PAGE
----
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We all have regrets — money regrets, that is. But, like all mistakes, we wouldn't be who — or where — we are today without them. In our "Money Fails" series, real people share how they bounced back from financial slip-ups, and what they learned along the way.
Here, one woman explains how missing an error on a previous tax return is costing her — in time, money and headaches — today.
Logically, I know the IRS exists. That said, it always felt about as real as the mob to me; the likelihood of interaction was so low that the agency seemed like a fictional entity in my mind.
So imagine my surprise when I came home from work a few months ago to a very formal, very real notice from the IRS stating that I owed nearly $3,000 from my 2015 tax return. The possibility that I was being audited by the IRS seemed so absurd that I spent most of the night Googling “tax scams” and texting my accountant friends for help.
The form I was issued, a CP2000, indicated that I underreported my taxable wages in 2015. When it came time to file my taxes that year, I had a pile of W-2 forms from two full-time jobs, plus a handful of 1099s from various freelance employers.
In the deluge of paperwork, I didn’t pause to think about the numbers I was mindlessly entering into TurboTax while filing. If I had bothered to carefully review my W-2s, I would have realized that my former employer had messed up in a big way.
Instead, I didn’t blink at the (outrageously low) number that represented my wage on the form. That amount should have immediately stood out as incorrect, but between the stress of filing taxes and a short attention span for anything math-related, I didn’t catch it.
Here’s exactly how much my IRS audit is costing me, 3 years later:
- Total taxable wages owed to the IRS: $2,311
- Penalty for underreporting my income in 2015: $462
- Interest that has been accumulating at 4% since 2016 while I remained blissfully unaware that anything was wrong: $172
- A PDF download of my 2015 W-2 from Equifax (hot tip: it’s a good idea to keep hard copies of your recent tax returns on hand): $10
- Sending a fax at Staples to reach my former employer for clarification, because they don’t accept phone calls for tax-related concerns, apparently: $7.48
- Total: $2,962.48
I've learned that if you ever get audited, the best course of action isn’t to try and figure it out on your own. Time is money, and the interest rate is ticking up as you take the time to sort out the issue. Your best bet is to get in touch with a certified public accountant (CPA), who can help you navigate the often tricky waters of owing money to the federal government.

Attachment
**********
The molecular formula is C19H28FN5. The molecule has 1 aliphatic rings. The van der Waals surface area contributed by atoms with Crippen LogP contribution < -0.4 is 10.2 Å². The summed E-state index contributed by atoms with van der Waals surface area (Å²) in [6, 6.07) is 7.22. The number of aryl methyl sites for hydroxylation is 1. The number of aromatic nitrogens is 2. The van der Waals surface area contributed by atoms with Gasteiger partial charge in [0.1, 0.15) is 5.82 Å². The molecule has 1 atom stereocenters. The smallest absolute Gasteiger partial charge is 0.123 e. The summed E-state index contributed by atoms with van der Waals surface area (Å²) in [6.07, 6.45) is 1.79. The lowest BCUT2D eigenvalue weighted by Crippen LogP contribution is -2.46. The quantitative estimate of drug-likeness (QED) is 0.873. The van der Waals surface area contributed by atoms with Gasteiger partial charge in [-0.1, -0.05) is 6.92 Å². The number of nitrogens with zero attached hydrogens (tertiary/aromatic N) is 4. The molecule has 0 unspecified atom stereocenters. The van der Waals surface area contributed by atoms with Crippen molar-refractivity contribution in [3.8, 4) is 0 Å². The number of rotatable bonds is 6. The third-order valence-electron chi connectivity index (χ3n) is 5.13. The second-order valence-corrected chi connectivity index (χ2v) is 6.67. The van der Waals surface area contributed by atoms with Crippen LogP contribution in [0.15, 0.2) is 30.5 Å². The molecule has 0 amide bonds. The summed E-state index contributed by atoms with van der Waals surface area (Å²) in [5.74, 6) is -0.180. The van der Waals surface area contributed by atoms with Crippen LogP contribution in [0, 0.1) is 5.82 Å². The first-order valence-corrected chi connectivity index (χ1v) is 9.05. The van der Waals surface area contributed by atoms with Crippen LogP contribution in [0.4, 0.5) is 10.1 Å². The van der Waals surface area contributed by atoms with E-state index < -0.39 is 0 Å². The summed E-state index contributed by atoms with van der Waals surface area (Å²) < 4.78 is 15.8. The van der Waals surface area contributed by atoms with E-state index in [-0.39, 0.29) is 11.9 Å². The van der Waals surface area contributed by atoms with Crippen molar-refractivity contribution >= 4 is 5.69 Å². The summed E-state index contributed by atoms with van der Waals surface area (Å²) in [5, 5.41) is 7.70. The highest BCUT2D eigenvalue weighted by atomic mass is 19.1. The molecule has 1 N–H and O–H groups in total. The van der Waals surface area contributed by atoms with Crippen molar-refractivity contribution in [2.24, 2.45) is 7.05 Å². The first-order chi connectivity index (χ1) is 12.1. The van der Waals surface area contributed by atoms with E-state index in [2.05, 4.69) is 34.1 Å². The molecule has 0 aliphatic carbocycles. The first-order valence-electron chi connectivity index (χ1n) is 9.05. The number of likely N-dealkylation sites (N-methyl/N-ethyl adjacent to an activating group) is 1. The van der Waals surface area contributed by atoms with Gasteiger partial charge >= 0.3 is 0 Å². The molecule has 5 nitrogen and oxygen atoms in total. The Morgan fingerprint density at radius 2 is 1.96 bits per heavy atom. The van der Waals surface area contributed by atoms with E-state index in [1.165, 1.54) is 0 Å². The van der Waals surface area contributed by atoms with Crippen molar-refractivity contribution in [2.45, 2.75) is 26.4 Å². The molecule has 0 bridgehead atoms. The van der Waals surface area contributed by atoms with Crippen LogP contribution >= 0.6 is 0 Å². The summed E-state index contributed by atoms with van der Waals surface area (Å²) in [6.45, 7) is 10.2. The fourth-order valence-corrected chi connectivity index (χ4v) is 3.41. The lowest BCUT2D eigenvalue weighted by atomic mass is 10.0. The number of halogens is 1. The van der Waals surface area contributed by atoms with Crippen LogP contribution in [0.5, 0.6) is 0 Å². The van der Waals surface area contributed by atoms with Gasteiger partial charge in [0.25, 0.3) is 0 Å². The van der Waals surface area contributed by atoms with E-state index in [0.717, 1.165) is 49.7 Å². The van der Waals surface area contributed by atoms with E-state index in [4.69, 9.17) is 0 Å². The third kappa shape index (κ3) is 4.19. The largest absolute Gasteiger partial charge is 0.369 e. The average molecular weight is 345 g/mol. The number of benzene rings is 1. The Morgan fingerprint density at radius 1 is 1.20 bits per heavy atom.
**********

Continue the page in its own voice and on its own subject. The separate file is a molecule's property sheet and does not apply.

I asked Caitlyn Rodrigues, CPA, MSA, what you should do if you get audited and, you know, how to avoid getting there in the first place.
What’s the first thing you should do when you find out you’ve been audited?
Make sure you’re actually being audited by the IRS. You won’t receive an email, phone call or text message to initiate an audit from the IRS. Instead, you’ll receive a letter on their official IRS letterhead that details exactly which tax return they’re looking to audit.
The IRS can review any of your tax returns from the last three years. Once you’ve determined you’re being audited, you need to determine exactly what the IRS is disputing on the return they’ve selected.
Then, compile all of the tax documents related to that return and go through them to make sure the information was entered into the tax return correctly. If you're unable to do this on your own, call a CPA or tax professional to see if they can check the accuracy of the return for you.
What if you don’t agree with the proposed changes on the audit?
You have the option to either agree or disagree with the information that’s stated on the IRS form. If you ultimately don’t agree, there are instructions on your form that will tell you what to do. However, it’s still best to contact a CPA or tax professional to help you deal with IRS auditors. An individual shouldn’t have to deal with the IRS alone. A CPA or tax professional will speak to the IRS on your behalf and ensure that the only information being provided to the IRS auditors is the information that they are requesting.
How can you avoid getting audited in the first place?
Review all of your tax documents (W-2s, 1099s, 1098s, 1098Es, 1099-INTs and so on) to make sure everything is accurate when you receive them. Confirm that you received a tax document from anyone who provided you with any type of income throughout the year. If you think you should have received a tax document but didn’t, reach out to resolve any discrepancies between your records and theirs. If you don’t do this, they could report taxable wages paid to you, and you won’t report the same taxable wages on your return.
Make sure the form actually belongs to you by double-checking the name and social security number listed. Next, make sure the amounts noted on your form appear to be reasonable based on your own records. Tax return filing websites (like TurboTax and H&R Block) are great tools for individuals to complete and file their tax returns independently, but the downside is that these platforms are only as effective as the information the user is entering.
This publication is not intended as legal or tax advice. Taxpayers should seek advice based on their particular circumstances from an independent tax advisor.